Episode 3: You couldn’t see that play without being profoundly moved. The cultural significance of Tony Kushner’s Angel’s in America for the LGBTIQ+ community cannot be overstated; a play that spoke to the horror of the times as it was unfolding. Colin Batrouney starred in the Australian (MTC) premiere production when the AIDS epidemic was at its deadly height. This episode reminds us how HIV / AIDS decimated a generation of queer creatives, bringing with it profound grief and loss. As an actor, Angels in America was unlike anything Batrouney had experienced and led him to become a health advocate in the aftermath of the epidemic.

Episode 4: As a black drag queen, you’re born political. Ben Graetz came out as drag queen Miss Ellaneous on his 25th birthday. Since then, he has expanded as a beloved First Nation artiste and ‘Drag Mother’ to many. In this episode, we journey through Sydney in the 90’s as Ben established his drag persona, thriving in Darwin in the 00’s as he nurtured his First Nation drag community, and nowadays, building creative pathways nationally for Queer and First Nation artists to tell their story, on their own terms.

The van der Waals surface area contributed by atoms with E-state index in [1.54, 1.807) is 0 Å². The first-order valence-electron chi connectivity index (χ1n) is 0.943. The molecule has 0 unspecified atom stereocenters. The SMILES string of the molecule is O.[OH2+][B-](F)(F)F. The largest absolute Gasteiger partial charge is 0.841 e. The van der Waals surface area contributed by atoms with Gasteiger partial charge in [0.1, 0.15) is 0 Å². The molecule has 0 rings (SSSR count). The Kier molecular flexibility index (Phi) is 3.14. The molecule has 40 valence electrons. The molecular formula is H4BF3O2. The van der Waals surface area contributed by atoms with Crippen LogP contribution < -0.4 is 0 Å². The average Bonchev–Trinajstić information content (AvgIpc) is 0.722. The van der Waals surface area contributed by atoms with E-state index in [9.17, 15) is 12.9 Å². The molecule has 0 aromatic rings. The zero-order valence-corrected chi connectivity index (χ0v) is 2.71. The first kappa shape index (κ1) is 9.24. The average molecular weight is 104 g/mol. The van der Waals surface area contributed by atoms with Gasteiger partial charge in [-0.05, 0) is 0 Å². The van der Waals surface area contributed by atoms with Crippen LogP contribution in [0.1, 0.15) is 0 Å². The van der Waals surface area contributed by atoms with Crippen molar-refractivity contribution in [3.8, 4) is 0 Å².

Episode 5: The art of subversion; reel them in, keep their ears open, and hit them hard. Celebrated for her one-woman shows throughout the 70s, 80s and today, Robyn Archer is a Cabaret Icon. Her committed multi-discipline artistic practice has expanded across form and content, to communicate political and social messages to the widest possible audiences. From Brecht to Piaf, her varied work forms her identities; from Queer musical artist to the first woman to direct a major Australian state festival of the arts.